, Gloucester, MA

December 17, 2012

Editorial: Ed board owes charter families potential solutions

Gloucester Daily Times

---- — The state’s Board of Elementary and Secondary Education will be meeting this morning to decide whether the decide the fate of the Gloucester Commmunity Arts Charter School – reportedly whether students will even get to finish the current school year, let alone whether the school will ever get to live out its full five-year charter.

And with state Education Commissioner Mitchell Chester poised to recommend that the school’s charter be revoked, it’s clear that Gloucester’s venture into this alternative education program does not have long to continue.

But while any decision to shut down the school will ultimately be up to a basic “yes” or “no” vote from each of the state board’s 11 members, all should also offer advice to the Gloucester Community Arts parents and students — the majority of whom have seemingly found measures of success at the school despite the many missteps of the school’s Board of Trustees and other officials. And while it may be too much to ask, they should also hear and consider the parents and students case for allowing the school to continue.

For while the adults at the center of this debacle — including Chester and the state board in the past — are all guilty of mismanagement, lack of oversight and all of the other issues on the verge of bringing the school down, it’s important to remember that behind the school’s disheartening test numbers and reviews are still more than 100 Gloucester families who rely in the school and continue to maintain faith in it. And to suggest that they simply return to a school district they had chosen to leave — especially in mid-year, if Chester and the board seek a contrived “emergency” renovation – would be a betrayal of faith that even this state board should want to avoid.

It’s ironic, of course, that the board will base its decision in large part on Chester’s recommendation.

It was his politically-motivated recommendation, of course, that led to the board’s 2009 approval of the Gloucester charter in the first place – over the findings of the Department of Ed’s own Charter School Office that the Gloucester application failed to meet the necessary criteria. Then, as the school faced a mountain of hurdles in opening, it was Chester’s sage September 2010 advice that the school might not be “viable” — leading dozens of parents and students to bolt for the city school system while parents committed to the charter pressed forward and, with Executive Director Tony Blackman, finally got the stymied building and occupancy permits they needed to go forward. Those Chester comments helped ensure that the charter would fail to meet its budgeted enrollment from the start.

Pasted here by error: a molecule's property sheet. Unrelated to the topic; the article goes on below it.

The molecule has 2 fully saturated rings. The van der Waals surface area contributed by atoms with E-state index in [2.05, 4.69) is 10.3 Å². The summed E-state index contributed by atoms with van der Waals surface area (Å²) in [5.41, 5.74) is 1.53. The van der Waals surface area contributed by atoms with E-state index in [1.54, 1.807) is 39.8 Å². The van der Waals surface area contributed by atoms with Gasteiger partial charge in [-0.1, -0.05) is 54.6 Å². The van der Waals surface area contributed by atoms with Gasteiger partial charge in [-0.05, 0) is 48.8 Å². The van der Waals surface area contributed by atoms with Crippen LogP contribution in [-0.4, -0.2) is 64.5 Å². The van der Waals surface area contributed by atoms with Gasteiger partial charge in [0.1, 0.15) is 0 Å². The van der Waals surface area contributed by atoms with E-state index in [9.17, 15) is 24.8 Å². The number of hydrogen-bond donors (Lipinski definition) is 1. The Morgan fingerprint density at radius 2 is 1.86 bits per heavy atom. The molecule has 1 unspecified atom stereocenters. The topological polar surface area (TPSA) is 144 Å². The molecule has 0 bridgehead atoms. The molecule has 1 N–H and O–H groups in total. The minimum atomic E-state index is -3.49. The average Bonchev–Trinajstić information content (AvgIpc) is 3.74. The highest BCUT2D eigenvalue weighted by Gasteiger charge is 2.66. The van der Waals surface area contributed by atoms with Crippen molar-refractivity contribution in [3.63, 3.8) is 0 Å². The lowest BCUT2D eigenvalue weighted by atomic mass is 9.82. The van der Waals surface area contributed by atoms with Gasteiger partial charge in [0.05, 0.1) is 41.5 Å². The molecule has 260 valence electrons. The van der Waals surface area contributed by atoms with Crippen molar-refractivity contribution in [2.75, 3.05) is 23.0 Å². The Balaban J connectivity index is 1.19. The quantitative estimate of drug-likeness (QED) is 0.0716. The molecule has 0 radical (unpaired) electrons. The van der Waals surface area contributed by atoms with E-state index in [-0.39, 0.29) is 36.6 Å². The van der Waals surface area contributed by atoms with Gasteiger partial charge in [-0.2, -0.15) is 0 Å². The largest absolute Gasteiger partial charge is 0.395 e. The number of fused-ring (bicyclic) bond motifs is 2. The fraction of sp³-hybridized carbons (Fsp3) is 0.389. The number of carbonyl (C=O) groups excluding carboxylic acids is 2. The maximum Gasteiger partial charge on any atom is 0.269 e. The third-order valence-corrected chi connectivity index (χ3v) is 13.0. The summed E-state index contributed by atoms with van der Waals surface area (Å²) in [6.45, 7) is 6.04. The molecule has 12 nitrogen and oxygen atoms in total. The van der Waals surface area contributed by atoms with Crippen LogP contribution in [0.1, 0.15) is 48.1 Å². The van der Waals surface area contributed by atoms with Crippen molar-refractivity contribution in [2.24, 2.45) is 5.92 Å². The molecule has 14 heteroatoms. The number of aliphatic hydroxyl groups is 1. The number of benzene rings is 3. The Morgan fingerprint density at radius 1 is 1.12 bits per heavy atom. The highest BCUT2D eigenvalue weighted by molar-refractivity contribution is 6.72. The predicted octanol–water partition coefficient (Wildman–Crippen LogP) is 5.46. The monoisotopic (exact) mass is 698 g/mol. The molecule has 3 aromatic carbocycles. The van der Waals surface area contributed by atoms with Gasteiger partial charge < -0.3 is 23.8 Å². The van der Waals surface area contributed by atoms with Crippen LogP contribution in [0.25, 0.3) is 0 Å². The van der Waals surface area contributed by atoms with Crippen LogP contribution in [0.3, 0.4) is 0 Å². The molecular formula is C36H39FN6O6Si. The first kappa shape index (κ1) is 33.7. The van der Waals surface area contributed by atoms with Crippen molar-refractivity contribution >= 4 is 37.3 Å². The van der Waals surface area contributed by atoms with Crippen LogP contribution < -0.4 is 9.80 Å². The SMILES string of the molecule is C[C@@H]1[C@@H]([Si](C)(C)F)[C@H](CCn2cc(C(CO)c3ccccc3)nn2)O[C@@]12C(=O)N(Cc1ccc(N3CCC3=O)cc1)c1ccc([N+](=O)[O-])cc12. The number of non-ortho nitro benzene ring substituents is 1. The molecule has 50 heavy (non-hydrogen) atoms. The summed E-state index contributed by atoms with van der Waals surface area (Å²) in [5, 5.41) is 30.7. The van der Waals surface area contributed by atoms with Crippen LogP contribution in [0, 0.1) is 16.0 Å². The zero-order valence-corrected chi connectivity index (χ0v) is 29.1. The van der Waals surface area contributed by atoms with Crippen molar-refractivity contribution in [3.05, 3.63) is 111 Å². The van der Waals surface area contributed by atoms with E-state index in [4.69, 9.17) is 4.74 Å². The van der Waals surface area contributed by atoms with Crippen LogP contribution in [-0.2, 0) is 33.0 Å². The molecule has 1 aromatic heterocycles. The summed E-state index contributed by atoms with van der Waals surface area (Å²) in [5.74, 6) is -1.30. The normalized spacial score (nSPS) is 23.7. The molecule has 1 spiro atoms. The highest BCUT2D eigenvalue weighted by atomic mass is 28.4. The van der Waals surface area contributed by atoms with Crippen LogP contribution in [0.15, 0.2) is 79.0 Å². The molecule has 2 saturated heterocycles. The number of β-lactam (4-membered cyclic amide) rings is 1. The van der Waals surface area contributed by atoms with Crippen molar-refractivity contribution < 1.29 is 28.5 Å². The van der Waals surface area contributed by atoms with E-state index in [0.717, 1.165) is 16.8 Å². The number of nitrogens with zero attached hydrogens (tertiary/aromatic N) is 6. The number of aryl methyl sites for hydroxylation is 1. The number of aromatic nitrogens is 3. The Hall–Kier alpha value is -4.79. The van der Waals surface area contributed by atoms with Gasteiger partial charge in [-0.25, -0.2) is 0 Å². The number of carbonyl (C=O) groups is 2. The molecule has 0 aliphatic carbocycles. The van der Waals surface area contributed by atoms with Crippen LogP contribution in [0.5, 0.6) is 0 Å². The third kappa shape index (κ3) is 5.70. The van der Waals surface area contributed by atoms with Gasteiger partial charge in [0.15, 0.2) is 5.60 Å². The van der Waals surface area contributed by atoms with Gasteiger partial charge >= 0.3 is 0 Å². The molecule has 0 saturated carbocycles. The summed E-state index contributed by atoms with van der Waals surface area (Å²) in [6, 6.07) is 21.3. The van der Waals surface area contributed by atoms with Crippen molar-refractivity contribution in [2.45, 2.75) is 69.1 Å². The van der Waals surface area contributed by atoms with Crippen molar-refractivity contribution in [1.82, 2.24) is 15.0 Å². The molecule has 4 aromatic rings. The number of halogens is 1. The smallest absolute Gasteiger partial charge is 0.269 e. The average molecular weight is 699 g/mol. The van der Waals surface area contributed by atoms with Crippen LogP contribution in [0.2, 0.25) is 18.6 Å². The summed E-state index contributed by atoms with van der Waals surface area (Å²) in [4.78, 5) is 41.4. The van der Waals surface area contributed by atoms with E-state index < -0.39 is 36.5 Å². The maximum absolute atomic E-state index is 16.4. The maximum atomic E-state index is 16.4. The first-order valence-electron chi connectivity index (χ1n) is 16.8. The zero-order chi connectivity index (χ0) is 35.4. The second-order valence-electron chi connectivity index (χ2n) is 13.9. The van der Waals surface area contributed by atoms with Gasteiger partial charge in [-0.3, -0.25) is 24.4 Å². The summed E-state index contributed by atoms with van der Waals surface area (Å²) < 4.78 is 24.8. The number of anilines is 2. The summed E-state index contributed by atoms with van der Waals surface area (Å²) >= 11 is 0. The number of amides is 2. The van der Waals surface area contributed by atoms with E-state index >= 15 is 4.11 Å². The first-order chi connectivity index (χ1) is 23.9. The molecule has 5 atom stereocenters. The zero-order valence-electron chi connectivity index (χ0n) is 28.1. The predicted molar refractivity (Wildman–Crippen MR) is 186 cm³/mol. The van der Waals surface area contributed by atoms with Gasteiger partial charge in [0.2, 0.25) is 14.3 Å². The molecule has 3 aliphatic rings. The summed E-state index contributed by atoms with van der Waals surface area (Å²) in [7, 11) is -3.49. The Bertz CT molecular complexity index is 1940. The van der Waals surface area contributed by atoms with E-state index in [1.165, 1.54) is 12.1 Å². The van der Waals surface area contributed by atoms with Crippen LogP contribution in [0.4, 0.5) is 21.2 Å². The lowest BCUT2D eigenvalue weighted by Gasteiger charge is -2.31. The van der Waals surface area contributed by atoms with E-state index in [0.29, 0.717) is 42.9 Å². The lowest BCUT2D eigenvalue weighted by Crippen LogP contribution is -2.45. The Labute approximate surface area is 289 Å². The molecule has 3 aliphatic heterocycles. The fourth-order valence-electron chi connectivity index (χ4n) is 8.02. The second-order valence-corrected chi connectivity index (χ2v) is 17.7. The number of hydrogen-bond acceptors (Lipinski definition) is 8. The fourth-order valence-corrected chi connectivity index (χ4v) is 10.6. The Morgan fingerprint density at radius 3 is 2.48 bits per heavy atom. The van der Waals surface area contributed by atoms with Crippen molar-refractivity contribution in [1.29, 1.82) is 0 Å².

Now, after the school – for all its faults — helped both the state and the city schools reel in money from the new federal “Race to the Top” education innovation programs, the state no longer needs the GCACS like it did when it was the only school to gain BESE approval, perceived as a prerequisite to get any “Race to the Top” dollars flowing this way.

Look, as we’ve said previously, there are many reasons to shut down the city’s charter school — from an embarrassing lack of a documented curriculum as cited in the state’s October site visit report, to the constant staff turnover that this year even led Blackman to cut his own position amid a new budget crunch. And, if that is the BESE’s decision today, the school’s own officials have no one to blame but themselves.

But the state’s board members should also keep in mind that, behind all of the muddy politics and financial numbers, there are more than 100 families that this system — including the state board itself — has grossly failed. They deserve to have their concerns heard, and they deserve answers and recommendations regarding where they would now feel comfortable to turn.

They deserve to get them today.